I N -AER Conference
Jack Chen was appointed to the ACVREP Board of Directors In 2017 and became Chair in January 2019. He is a true inspiration.
As a child he had limited eyesight, only able to see light, color, and vague shapes. When he was 16 Jack underwent his eighth or ninth surgery in hopes of improving his sight and, as a result of complications during the operation, he lost his vision completely. In spite of that, he decided he would not allow himself be limited by any challenges, including his blindness. "The world’s somewhat lower expectations for me as a blind person pushed me to do more, bigger, and better. A fifth grade teacher of mine told me, in response to seeing me so stressed out and upset that I couldn’t do some of my school work, that I didn’t have to worry and that the government would take care of me. That statement is burned into my memory. It caused me to do what the world tells me I can’t do. If someone thinks I can’t do something, I just go and figure out how to do it. It’s made me the kind of person that never asks “Can I?” but rather “How can I?”, states Jack.
Thanks to that decision he has achieved a number of truly inspiring accomplishments, with so many more on the horizon. He has degrees in computer science/artificial Intelligence from UC Berkeley and Harvard and is a graduate of Fordham Law School. He began his career as a systems engineer at Xanboo Inc. He then spent two years as a patent and trademark attorney in the New York office of Kenyon & Kenyon followed by three years at Baker Botts. In 2010 he joined Google; first as an associate patent counsel and, later in 2014, as their product counsel in charge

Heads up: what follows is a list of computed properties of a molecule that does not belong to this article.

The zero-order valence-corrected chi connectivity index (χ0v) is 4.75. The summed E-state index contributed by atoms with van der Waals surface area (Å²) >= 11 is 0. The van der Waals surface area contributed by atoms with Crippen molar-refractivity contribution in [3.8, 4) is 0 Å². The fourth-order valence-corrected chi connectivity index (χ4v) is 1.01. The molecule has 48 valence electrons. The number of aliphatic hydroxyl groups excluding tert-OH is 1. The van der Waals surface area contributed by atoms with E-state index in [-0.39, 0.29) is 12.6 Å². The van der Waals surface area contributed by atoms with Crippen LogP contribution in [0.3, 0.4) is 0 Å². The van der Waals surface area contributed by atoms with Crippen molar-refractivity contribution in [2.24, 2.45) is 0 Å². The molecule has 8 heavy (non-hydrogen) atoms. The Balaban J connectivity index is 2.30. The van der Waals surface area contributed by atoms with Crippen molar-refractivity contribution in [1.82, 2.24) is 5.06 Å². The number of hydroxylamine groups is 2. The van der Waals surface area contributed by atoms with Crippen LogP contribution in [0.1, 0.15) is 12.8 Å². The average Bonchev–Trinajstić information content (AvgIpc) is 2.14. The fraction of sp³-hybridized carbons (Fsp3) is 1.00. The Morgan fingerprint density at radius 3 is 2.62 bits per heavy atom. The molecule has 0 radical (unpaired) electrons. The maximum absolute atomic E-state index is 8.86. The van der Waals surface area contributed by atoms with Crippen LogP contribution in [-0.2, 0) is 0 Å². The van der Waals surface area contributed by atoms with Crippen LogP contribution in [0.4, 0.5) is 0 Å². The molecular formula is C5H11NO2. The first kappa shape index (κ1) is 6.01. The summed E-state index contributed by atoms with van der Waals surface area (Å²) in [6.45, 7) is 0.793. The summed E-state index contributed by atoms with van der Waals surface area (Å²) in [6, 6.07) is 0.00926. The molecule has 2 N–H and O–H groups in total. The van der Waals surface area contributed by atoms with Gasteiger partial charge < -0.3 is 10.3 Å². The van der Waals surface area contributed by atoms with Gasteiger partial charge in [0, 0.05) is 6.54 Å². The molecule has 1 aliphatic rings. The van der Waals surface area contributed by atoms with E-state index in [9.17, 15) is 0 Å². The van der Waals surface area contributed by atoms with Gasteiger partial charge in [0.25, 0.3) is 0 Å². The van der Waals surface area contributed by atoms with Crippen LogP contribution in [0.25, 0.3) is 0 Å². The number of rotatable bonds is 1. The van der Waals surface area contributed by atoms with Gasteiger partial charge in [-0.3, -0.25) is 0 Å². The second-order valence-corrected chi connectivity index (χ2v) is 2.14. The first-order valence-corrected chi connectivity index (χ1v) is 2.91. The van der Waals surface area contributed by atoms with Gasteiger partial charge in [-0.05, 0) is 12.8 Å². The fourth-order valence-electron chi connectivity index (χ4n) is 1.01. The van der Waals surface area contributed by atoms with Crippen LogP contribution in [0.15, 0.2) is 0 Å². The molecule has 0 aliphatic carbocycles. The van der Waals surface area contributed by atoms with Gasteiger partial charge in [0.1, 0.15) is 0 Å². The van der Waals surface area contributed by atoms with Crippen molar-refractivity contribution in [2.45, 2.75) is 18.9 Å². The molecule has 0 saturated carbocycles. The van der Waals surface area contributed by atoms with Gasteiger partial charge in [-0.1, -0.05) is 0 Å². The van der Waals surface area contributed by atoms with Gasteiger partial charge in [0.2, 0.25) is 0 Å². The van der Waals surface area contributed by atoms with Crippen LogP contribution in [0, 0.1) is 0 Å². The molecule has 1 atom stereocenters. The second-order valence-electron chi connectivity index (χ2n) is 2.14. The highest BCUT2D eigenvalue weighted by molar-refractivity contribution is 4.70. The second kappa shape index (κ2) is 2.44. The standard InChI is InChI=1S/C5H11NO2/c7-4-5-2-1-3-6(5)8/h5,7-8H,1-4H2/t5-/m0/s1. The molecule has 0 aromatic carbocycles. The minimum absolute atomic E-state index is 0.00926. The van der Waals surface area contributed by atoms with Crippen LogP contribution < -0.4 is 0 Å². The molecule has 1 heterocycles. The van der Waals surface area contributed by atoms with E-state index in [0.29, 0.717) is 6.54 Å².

Jack said "I have always been an inventor. I came up with the idea for remotely controlling appliances (shutting off the stove after you’ve left the house) when I was eight years old. Much later I worked for a startup as an engineer building home automation technology. I also loved talking to people and got involved with the lawyers working on the patent portfolio for the company. I became an inventor on several of the key patents, and the number of my patents has now grown to nearly 40 patents. By the way, I practiced patent law for a number of years but am no longer a patent attorney. Now I am a product counsel which is a much more generalized attorney. Essentially, I handle all of the legal issues that relate to one or more products at the company [Google]."
As if that weren’t impressive enough, Jack has also competed in an amazing five triathlons, including two Iron Man triathlons, which consist of a 2.4-mile swim, a 112-mile bicycle ride, and a 26.2-mile run. He has even climbed Mount Kilimanjaro in Tanzania.
Jack talks about his decision with Dan Berlin who Is also blind to build a team of tandem cyclists with blind Individuals as the stokers on the back and sighted pilots on the front to do the 3,050 mile RAAM cross country bike race through forests, over mountains and through towns. "We heard about James Holman who in the 1850’s completed a cross-Europe trek as a blind person and documented it. We thought we could do the same thing and focus on the professional success of people who were blind in addition to the epic physical adventure, and from there was born Race Across America, and our team, Team Sea To See. Our motto is Success In Plain Sight. We want to… [produce] a movie that portrays the incredible success of people who are blind, using the race as a lead-in to talk about professional success. We want to show the world that people who are blind are, in fact, capable of incredible success, and should be counted on to deliver this success. We want companies to realize that they are missing out on an incredible talent pool and that they need people who are blind in their organizations, to lead them." They completed the race In under the 9 day limit. The team Is now In the process of producing a full length feature film about their journey.